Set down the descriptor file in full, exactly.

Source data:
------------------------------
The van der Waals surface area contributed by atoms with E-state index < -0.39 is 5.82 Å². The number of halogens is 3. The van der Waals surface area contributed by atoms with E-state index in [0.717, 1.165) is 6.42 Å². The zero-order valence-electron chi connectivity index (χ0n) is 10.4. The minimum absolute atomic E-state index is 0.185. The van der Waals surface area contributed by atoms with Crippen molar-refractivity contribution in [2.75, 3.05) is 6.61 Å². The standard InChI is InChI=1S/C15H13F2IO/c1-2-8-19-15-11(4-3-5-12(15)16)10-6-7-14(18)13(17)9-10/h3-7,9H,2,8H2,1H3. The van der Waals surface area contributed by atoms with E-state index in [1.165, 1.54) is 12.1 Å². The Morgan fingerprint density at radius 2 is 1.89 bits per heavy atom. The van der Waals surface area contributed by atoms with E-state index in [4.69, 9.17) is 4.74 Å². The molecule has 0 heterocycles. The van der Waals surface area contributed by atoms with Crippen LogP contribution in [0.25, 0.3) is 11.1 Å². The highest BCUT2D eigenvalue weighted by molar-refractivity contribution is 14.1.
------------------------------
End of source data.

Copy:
The van der Waals surface area contributed by atoms with E-state index < -0.39 is 5.82 Å². The number of halogens is 3. The van der Waals surface area contributed by atoms with E-state index in [0.717, 1.165) is 6.42 Å². The zero-order valence-electron chi connectivity index (χ0n) is 10.4. The minimum absolute atomic E-state index is 0.185. The van der Waals surface area contributed by atoms with Crippen molar-refractivity contribution in [2.75, 3.05) is 6.61 Å². The standard InChI is InChI=1S/C15H13F2IO/c1-2-8-19-15-11(4-3-5-12(15)16)10-6-7-14(18)13(17)9-10/h3-7,9H,2,8H2,1H3. The van der Waals surface area contributed by atoms with E-state index in [1.165, 1.54) is 12.1 Å². The Morgan fingerprint density at radius 2 is 1.89 bits per heavy atom. The van der Waals surface area contributed by atoms with E-state index in [4.69, 9.17) is 4.74 Å². The molecule has 0 heterocycles. The van der Waals surface area contributed by atoms with Crippen LogP contribution in [0.25, 0.3) is 11.1 Å². The highest BCUT2D eigenvalue weighted by molar-refractivity contribution is 14.1.